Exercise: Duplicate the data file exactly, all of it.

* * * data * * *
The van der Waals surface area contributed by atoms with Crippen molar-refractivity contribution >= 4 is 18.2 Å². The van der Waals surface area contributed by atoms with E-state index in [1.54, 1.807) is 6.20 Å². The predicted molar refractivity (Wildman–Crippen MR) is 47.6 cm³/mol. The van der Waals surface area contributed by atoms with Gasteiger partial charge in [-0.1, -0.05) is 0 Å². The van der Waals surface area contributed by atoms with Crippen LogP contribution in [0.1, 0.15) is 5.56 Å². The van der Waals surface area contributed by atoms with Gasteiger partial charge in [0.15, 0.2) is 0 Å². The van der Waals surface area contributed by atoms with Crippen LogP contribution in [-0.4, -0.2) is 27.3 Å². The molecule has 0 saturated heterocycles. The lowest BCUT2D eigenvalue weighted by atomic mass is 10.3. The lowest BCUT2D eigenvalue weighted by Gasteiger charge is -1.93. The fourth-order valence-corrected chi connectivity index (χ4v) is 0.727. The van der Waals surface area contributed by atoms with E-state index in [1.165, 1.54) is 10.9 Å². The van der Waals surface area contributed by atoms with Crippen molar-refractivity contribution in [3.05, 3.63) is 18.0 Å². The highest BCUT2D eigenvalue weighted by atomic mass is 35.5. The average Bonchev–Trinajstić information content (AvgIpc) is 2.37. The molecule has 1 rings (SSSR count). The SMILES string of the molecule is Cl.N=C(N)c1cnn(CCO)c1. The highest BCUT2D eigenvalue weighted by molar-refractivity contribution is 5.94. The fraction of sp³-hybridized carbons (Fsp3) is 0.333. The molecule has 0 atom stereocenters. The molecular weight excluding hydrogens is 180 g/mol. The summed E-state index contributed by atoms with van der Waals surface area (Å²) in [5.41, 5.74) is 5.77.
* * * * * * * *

The van der Waals surface area contributed by atoms with Crippen molar-refractivity contribution >= 4 is 18.2 Å². The van der Waals surface area contributed by atoms with E-state index in [1.54, 1.807) is 6.20 Å². The predicted molar refractivity (Wildman–Crippen MR) is 47.6 cm³/mol. The van der Waals surface area contributed by atoms with Gasteiger partial charge in [-0.1, -0.05) is 0 Å². The van der Waals surface area contributed by atoms with Crippen LogP contribution in [0.1, 0.15) is 5.56 Å². The van der Waals surface area contributed by atoms with Gasteiger partial charge in [0.15, 0.2) is 0 Å². The van der Waals surface area contributed by atoms with Crippen LogP contribution in [-0.4, -0.2) is 27.3 Å². The molecule has 0 saturated heterocycles. The lowest BCUT2D eigenvalue weighted by atomic mass is 10.3. The lowest BCUT2D eigenvalue weighted by Gasteiger charge is -1.93. The fourth-order valence-corrected chi connectivity index (χ4v) is 0.727. The van der Waals surface area contributed by atoms with E-state index in [1.165, 1.54) is 10.9 Å². The van der Waals surface area contributed by atoms with Crippen molar-refractivity contribution in [3.05, 3.63) is 18.0 Å². The highest BCUT2D eigenvalue weighted by atomic mass is 35.5. The average Bonchev–Trinajstić information content (AvgIpc) is 2.37. The molecule has 1 rings (SSSR count). The SMILES string of the molecule is Cl.N=C(N)c1cnn(CCO)c1. The highest BCUT2D eigenvalue weighted by molar-refractivity contribution is 5.94. The fraction of sp³-hybridized carbons (Fsp3) is 0.333. The molecule has 0 atom stereocenters. The molecular weight excluding hydrogens is 180 g/mol. The summed E-state index contributed by atoms with van der Waals surface area (Å²) in [5.41, 5.74) is 5.77.